When EC Comics published “Master Race,” were there any stories available to American audiences that even remotely resembled it? In particular, were there any comics like it?
The full-color, eight-page comic, which ran in the debut issue of a serial anthology called Impact in 1955, detailed an account of an unnamed Holocaust survivor who, by chance, recognizes and confronts a Nazi death camp officer, Carl Reissman, on a subway train ten years after the war. Scripted by writer Al Feldstein, edited/co-plotted by EC publisher William Gaines, and dynamically visualized by artist Bernie Krigstein, “Master Race” is revered as a classic of the form, owing in no small part to the stark imagery that Krigstein drafted (the quality of drawing typically exceeds that of EC’s writing, and the latter was often bolstered by the former, as Fantagraphics’ Gary Groth asserts). In its assembly of uncompromising composite scenes, cinematic-style low-angle framing, and unconventional sequencing, “Master Race” is striking in its clarity and distinctly forward-looking approach.
The original pre-color inked pages for “Master Race” went to auction late last year. This stage reveals strips of pasted-in, very unadorned and mechanical-looking captions and word balloon text—by way of a Leroy lettering set—atop Krigstein’s crisp linework. Witness his chilling expository depictions of real-life genocidal horrors and the architectural splendor of his immaculately drafted subway platform—a sterile, barren setting for the comic’s final act, which sees Reissman plummet down onto the tracks and in the path of an oncoming train. It’s an act of retribution for the abominations over which Reissman presided, but up until the last panels of the second to last page, we’re led to believe he’s a former prisoner, not a commandant. The lot of 64-year-old pages fetched a considerable $600,000 in November.
“It is a powerful narrative, using the most dramatic events of this century as a backdrop for the brief confrontation of two antagonists,” wrote John Benson, David Kasakove, and Art Spiegelman of “Master Race” in 2008’s A Comics Studies Reader. “Obviously it was the basic narrative that inspired the artist to make this story the classic that it is. But it is just as obvious that it is the artist’s contribution that lifts the story out of the context of the twist-ending comic book story and makes it a memorable artistic experience.”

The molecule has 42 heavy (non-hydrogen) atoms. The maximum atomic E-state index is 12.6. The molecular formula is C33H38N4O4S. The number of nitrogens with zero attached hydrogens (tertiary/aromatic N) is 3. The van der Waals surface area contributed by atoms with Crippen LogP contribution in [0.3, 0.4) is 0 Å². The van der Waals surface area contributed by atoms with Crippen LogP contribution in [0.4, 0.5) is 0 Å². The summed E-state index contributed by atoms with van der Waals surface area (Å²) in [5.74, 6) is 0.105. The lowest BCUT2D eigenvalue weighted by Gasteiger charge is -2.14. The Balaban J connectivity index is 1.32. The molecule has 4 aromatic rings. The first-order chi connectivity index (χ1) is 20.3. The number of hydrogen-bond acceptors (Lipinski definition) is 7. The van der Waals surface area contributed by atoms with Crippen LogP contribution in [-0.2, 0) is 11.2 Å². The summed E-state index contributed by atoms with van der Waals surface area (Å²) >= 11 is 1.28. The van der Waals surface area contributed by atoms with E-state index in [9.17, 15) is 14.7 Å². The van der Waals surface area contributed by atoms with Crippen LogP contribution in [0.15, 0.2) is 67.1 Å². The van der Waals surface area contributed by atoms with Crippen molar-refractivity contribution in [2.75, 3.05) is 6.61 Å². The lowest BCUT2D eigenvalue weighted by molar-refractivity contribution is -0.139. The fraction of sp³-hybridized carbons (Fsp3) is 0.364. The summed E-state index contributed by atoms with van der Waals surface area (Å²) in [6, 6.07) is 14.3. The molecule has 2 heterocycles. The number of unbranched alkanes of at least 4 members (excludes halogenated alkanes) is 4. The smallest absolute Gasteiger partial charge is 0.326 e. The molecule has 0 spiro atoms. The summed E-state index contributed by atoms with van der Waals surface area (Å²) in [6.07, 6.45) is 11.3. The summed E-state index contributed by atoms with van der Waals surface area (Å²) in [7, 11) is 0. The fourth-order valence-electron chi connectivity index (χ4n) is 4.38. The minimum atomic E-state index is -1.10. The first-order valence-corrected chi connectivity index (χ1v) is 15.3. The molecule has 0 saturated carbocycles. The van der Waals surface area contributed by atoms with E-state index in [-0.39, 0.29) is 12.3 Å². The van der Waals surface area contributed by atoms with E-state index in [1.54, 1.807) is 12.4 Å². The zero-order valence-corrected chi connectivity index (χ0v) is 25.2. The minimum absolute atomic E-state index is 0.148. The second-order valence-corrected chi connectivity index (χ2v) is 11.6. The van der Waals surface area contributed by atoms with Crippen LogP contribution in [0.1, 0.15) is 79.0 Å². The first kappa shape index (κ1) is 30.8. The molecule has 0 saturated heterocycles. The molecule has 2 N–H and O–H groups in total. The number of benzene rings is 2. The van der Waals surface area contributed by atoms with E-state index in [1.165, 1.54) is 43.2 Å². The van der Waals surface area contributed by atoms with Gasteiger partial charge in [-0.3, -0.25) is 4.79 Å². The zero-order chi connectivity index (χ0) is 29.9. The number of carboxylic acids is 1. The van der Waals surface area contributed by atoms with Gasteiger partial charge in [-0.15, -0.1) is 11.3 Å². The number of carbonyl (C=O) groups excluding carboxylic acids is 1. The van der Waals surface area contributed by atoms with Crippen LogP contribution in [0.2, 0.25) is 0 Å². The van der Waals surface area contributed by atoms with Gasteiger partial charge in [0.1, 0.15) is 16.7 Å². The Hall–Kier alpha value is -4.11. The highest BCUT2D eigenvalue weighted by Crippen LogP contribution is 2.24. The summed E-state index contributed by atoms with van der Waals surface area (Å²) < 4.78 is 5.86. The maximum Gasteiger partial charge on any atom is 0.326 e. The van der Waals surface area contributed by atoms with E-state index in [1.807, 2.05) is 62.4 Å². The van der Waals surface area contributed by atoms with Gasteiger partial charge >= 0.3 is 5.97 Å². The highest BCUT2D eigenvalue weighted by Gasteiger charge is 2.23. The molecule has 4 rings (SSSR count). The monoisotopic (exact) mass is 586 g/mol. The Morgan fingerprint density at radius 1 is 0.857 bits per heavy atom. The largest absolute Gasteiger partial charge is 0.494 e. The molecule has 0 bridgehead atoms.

As comics scholar and University of South Carolina professor Qiana Whitted points out, “Master Race” belongs to a certain brand of socially conscious stories—the “preachies”—that EC Comics published in postwar America. They haven’t earned nearly as much attention as the fare for which the infamous company is primarily known, and Whitted sets out to change that in EC Comics: Race, Shock, & Social Protest. She explains:
“The preachies—also referred to in this book as social-protest comics or message stories—are cautionary, discomforting, and often quite grim; many rely on a extradiagetic narrator to drive home the lessons signaled by exclamatory titles such as ‘Hate!’or ‘The Guilty!’ Critics of the preachies do not hesitate to characterize the stories as ham-fisted or overly didactic, while admirers speak just as effusively of the guts it took to print them. Their surprise plot twists tend to underscore the deep moral failings of the status quo through acts of violence and depravity that reflect the contradictions of the post-World War II era known as both the ‘Fabulous Fifties’ and the ‘Age of Anxiety.'”